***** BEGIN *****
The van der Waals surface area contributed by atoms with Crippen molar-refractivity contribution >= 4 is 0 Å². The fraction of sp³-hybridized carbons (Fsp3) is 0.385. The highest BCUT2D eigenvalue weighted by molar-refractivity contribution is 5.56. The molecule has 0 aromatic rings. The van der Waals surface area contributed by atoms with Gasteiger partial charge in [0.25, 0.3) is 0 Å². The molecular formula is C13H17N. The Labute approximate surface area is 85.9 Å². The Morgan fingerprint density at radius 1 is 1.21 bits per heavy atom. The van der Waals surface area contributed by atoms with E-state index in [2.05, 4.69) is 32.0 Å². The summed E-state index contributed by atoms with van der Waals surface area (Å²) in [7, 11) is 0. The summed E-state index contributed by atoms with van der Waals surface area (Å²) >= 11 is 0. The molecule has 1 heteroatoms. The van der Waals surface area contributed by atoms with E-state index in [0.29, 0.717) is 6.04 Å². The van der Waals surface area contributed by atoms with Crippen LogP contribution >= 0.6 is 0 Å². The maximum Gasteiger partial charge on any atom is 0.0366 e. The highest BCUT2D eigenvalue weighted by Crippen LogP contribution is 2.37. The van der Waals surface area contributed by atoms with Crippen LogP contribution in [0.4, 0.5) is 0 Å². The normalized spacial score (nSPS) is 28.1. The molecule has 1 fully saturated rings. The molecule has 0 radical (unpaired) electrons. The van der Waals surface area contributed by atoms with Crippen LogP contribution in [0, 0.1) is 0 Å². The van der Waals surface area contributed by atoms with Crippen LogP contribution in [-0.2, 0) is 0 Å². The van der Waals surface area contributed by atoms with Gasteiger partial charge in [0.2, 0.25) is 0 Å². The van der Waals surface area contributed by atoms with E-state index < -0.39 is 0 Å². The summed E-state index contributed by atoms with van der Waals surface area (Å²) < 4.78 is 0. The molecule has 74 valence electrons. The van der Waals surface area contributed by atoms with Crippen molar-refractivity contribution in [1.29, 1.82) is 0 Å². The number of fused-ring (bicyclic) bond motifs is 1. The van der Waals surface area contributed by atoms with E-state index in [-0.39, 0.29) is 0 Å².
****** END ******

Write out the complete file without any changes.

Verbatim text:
The van der Waals surface area contributed by atoms with Crippen molar-refractivity contribution >= 4 is 0 Å². The fraction of sp³-hybridized carbons (Fsp3) is 0.385. The highest BCUT2D eigenvalue weighted by molar-refractivity contribution is 5.56. The molecule has 0 aromatic rings. The van der Waals surface area contributed by atoms with Gasteiger partial charge in [0.25, 0.3) is 0 Å². The molecular formula is C13H17N. The Labute approximate surface area is 85.9 Å². The Morgan fingerprint density at radius 1 is 1.21 bits per heavy atom. The van der Waals surface area contributed by atoms with E-state index in [2.05, 4.69) is 32.0 Å². The summed E-state index contributed by atoms with van der Waals surface area (Å²) in [7, 11) is 0. The summed E-state index contributed by atoms with van der Waals surface area (Å²) >= 11 is 0. The molecule has 1 heteroatoms. The van der Waals surface area contributed by atoms with E-state index in [0.29, 0.717) is 6.04 Å². The van der Waals surface area contributed by atoms with Crippen LogP contribution >= 0.6 is 0 Å². The maximum Gasteiger partial charge on any atom is 0.0366 e. The highest BCUT2D eigenvalue weighted by Crippen LogP contribution is 2.37. The van der Waals surface area contributed by atoms with Crippen LogP contribution in [0.4, 0.5) is 0 Å². The normalized spacial score (nSPS) is 28.1. The molecule has 1 fully saturated rings. The molecule has 0 radical (unpaired) electrons. The van der Waals surface area contributed by atoms with Crippen LogP contribution in [0, 0.1) is 0 Å². The van der Waals surface area contributed by atoms with Crippen LogP contribution in [-0.2, 0) is 0 Å². The van der Waals surface area contributed by atoms with Gasteiger partial charge in [0.2, 0.25) is 0 Å². The van der Waals surface area contributed by atoms with E-state index < -0.39 is 0 Å². The summed E-state index contributed by atoms with van der Waals surface area (Å²) < 4.78 is 0. The molecule has 74 valence electrons. The van der Waals surface area contributed by atoms with Crippen molar-refractivity contribution in [1.29, 1.82) is 0 Å². The number of fused-ring (bicyclic) bond motifs is 1. The van der Waals surface area contributed by atoms with E-state index in [-0.39, 0.29) is 0 Å².